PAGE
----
In June 2009, LabourList became the British affiliate to American liberal news website The Huffington Post.
LabourList's coverage of an abortive coup against Gordon Brown in early 2010 drew more praise as the site cemented its reputation as a news source and a reliable barometer for the Labour Party grassroots. The academic Charlie Beckett wrote that LabourList has "recovered both credibility and relevance ... I suspect it will be at least as important as ConservativeHome in understanding Party mood and machinations in the future".
In 2010, LabourList hosted its first offline events including campaign events to coincide with the TV Leaders' Debates that were taking place during the 2010 General Election.
Editorial developments to the site under Mark Ferguson's editorship include monthly polls of its readership on the "State of the Party" and "Ed's Inbox", a daily aggregation of blogposts from across the blogosphere.
In 2018, a not-for-profit co-operative called Political Pixel started supporting the operation of LabourList, alongside the left-wing blogs Left Foot Forward and Political Scrapbook.
On 4 February 2019, a redesigned website was introduced, stylistically simpler with the intention that it would work better on mobile phones. At the same time, the capability for readers to write comments was removed because "too often the exchanges below-the-line became unpleasant and unconstructive". The site planned instead to engage with readers through surveys, noting that a previous survey showed that responders were "largely pro-Corbyn, pro-EU".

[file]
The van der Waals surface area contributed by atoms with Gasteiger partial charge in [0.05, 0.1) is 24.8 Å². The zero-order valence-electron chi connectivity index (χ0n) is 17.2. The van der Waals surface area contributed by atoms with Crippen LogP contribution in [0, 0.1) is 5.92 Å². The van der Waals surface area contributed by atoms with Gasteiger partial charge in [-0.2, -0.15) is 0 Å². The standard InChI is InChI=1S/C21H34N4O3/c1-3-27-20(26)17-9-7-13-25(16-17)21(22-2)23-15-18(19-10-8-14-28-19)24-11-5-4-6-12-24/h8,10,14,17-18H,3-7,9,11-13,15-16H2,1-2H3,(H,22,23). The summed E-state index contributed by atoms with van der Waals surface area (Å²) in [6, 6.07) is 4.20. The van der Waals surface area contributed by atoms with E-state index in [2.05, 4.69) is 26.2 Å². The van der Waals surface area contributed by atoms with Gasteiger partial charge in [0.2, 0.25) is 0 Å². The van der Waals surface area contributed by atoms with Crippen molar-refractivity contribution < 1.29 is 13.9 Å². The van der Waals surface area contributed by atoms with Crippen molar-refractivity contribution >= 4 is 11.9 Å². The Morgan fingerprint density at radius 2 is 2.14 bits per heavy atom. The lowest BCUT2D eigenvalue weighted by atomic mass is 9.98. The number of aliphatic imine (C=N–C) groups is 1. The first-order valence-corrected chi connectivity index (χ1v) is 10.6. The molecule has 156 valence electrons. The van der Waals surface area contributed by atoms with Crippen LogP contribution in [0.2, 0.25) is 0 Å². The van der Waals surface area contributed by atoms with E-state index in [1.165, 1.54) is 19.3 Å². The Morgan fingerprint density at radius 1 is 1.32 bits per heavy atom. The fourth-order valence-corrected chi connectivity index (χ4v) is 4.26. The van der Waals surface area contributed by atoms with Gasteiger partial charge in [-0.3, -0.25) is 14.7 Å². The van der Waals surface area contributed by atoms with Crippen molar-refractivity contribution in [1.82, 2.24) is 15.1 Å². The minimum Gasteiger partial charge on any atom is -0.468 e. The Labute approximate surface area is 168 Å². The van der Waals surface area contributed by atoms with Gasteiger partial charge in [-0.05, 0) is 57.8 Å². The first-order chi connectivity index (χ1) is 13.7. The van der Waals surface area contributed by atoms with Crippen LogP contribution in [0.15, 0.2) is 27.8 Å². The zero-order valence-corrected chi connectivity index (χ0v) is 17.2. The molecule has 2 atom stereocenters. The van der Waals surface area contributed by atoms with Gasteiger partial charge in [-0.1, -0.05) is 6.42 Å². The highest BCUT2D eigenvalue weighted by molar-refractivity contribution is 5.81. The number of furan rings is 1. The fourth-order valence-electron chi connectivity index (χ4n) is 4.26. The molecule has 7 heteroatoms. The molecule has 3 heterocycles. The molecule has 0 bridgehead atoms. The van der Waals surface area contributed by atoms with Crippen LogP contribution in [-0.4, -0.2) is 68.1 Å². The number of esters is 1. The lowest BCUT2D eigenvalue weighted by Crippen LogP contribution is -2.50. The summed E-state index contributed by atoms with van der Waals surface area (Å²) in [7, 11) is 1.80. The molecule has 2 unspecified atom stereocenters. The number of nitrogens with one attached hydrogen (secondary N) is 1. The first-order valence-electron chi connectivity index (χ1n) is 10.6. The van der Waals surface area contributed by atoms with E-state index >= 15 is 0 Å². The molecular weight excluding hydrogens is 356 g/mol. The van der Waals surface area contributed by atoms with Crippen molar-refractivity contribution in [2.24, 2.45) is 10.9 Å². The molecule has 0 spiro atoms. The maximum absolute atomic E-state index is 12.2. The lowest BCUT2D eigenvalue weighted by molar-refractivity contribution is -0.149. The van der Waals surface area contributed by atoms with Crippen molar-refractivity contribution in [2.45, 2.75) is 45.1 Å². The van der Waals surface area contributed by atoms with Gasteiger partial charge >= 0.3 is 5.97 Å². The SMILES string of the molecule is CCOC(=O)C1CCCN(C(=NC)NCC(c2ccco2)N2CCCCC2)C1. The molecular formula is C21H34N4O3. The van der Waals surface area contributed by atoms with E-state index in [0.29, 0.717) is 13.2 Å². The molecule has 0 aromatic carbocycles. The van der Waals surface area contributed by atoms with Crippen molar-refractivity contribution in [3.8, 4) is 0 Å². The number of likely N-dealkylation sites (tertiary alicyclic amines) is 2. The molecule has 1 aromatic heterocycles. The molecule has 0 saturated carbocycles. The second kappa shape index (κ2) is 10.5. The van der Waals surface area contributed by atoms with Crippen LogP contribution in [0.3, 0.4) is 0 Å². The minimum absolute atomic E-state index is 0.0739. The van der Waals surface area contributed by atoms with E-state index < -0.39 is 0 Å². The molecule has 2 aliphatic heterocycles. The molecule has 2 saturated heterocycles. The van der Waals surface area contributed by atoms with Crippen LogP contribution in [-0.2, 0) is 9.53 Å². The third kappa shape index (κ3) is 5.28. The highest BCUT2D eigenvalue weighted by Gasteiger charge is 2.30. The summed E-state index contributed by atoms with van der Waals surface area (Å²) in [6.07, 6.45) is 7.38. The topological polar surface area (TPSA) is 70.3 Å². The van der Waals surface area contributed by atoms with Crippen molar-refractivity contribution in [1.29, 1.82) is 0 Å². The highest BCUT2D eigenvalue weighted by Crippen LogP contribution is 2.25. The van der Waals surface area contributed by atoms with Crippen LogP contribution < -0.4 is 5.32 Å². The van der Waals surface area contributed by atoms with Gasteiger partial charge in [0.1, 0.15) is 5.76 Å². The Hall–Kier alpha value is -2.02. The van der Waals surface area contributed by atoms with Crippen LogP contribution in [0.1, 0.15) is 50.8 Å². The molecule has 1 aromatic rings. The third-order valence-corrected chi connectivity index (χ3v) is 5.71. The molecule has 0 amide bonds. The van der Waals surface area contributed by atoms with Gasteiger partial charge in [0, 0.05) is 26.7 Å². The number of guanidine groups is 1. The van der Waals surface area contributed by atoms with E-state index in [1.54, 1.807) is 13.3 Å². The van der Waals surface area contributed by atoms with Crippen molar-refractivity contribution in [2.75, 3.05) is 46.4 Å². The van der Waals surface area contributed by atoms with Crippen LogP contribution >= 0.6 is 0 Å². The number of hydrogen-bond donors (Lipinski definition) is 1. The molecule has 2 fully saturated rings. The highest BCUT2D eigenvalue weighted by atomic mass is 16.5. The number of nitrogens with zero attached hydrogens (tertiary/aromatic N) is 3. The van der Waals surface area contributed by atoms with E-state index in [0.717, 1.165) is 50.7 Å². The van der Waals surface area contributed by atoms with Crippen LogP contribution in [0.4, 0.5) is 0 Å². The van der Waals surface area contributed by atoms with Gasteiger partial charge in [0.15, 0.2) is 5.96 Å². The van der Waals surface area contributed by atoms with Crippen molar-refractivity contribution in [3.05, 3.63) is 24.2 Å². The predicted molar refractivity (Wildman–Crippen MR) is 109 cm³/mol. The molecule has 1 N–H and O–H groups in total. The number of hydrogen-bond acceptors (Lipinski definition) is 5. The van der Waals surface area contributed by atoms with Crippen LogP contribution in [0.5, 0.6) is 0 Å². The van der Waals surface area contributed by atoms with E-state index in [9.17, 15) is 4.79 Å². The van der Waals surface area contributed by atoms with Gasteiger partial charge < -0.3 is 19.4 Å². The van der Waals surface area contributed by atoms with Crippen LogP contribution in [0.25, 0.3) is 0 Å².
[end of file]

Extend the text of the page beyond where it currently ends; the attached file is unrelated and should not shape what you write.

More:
In 2010 the website claimed to have over 305,000 readers visiting 2.5 million pages; 260 contributors writing well over 2,000 posts; 70,000+ reader comments; 3,500 subscribers to the LunchtimeList daily email; 17,300 Twitter followers; and 4,700 Facebook supporters. The site revealed in March 2011 that it had attracted 70,000 unique readers, its highest ever readership for a single month. According to rankings by Wikio in early 2010, which measure the "number and weight" of links coming in from other blogs, LabourList has become the second most influential left-wing political blog in Britain, the fourth most influential overall and the 18th most influential in Europe, and is growing in strength.
By the end of 2009 in an article on left-wing blogging, the editor of ConservativeHome Tim Montgomerie acknowledged that "there is more evidence today that the Left is getting its online effort together", citing LabourList, amongst others, for the growing credibility and influence of British left-wing sites.
On 29 January 2010, Labour cabinet minister Ed Balls said in interview that "LabourList is flourishing and agenda setting, and that's very powerful. It's brought a huge change over the last year. Two years ago, we weren't on the field when it came to new media. Now, I think we're ahead of the Tories in new communications. Our people are younger, they're in the real world, they're young parents or they're students, so we ought to be ahead of them in new communications. LabourList and Left Foot Forward are really, really good. A year on from Labour people really grasping this stuff, the reality is now reflected in what's going on."